Saturday, October 17, 2015

A Series of Nearly Unfortunate Events: Fall in Yosemite National Park

Oh jeez, that's not something one likes to see on a field trip...
How many horror movies begin with people ignoring the warning signs, both literally and metaphorically? The doomed characters doggedly soldier on, minor disasters mount, and then major disasters. Today felt a little like that. At our second stop, two CHP units took up positions on both sides of the bus. Uh-oh...

It turned out they were there for the cow which had escaped the nearby pasture. We helped herd the wayward bovine back inside the enclosure.
We passed the continuing effort to contain the huge Ferguson Slide, which collapsed into the Merced River and across Highway 140 nearly ten years ago. It's been completely covered with boulder containment nets, and they are apparently ready to start work on the rock shed that will allow future rocks to roll over the road and into the river.
And then the first of the menacing signs. The rain had started falling, a true blessing in the drought, but why during our field trip? Because it was maybe a metaphorical sign, of course! Don't go on!
But the next sign said not to stop! What were we to do? 
There were fires burning next to the road, and after all the horrific wildfires of last summer, one could hardly resist the urge to call and report the fire. But the signs said not to report! What were they trying to hide?
Sorry for the blur. We couldn't stop!
The actual reason for the fire of course was to try to bring the valley floor back into some kind of reasonable ecological balance. Fires had been suppressed on the valley floor starting when the park was established, but this turned out to be a bad idea. So many trees grew that the forest was too thick and full of fuel that a wildfire could have destroyed all the trees, not just some of them. By burning the forest when conditions are safe, the troublesome trees can be controlled without destroying the mature trees.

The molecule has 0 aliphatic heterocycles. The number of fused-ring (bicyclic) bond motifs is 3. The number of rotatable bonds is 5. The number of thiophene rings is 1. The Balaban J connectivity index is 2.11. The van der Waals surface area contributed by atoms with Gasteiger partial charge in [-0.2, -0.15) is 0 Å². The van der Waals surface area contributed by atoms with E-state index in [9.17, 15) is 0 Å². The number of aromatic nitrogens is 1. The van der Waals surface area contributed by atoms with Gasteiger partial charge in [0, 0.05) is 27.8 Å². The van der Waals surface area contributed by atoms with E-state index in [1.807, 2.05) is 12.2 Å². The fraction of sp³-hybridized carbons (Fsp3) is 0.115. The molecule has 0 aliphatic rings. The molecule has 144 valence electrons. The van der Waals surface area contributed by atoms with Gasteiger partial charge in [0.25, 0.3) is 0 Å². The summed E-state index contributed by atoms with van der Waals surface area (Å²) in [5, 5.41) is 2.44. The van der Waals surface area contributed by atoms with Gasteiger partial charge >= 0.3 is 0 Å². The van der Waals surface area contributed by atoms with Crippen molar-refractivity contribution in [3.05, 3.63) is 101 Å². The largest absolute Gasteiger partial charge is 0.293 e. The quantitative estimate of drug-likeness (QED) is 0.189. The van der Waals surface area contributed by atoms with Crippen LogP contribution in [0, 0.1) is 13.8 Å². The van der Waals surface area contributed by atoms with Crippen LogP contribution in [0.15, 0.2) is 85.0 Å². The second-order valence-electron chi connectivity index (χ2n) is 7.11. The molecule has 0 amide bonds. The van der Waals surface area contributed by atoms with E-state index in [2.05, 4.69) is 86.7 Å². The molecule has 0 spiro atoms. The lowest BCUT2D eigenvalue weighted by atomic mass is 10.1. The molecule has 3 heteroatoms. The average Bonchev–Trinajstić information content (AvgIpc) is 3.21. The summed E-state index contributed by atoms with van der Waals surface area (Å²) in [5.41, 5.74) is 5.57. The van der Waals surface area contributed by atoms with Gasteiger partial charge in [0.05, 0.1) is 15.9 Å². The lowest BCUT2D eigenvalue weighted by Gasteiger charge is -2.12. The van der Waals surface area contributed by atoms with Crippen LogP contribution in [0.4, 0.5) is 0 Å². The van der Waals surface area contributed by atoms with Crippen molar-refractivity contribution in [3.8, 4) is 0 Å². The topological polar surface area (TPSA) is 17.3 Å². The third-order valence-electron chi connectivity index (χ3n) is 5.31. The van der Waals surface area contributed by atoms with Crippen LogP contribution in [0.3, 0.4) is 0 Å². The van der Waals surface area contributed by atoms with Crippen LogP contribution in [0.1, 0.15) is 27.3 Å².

So we pressed onward, farther into the valley through rocks, wind, rain and fire, just daring the elements to interrupt our geological field studies. And then we found incredible things! The storm relented for a few moments at at time and the cliffs and towers of Yosemite began to peek out from behind the clouds.
The fall colors were starting to appear here and there...
The clouds provided an interesting contrast to the forests and cliffs...
And at Yosemite Falls, we saw something precious and rare: flowing water. Two days of rain had rejuvenated the iconic waterfall, which had been dry since early summer. All in all, a challenging day, but also a spectacular day. And no crazed axe murderers!

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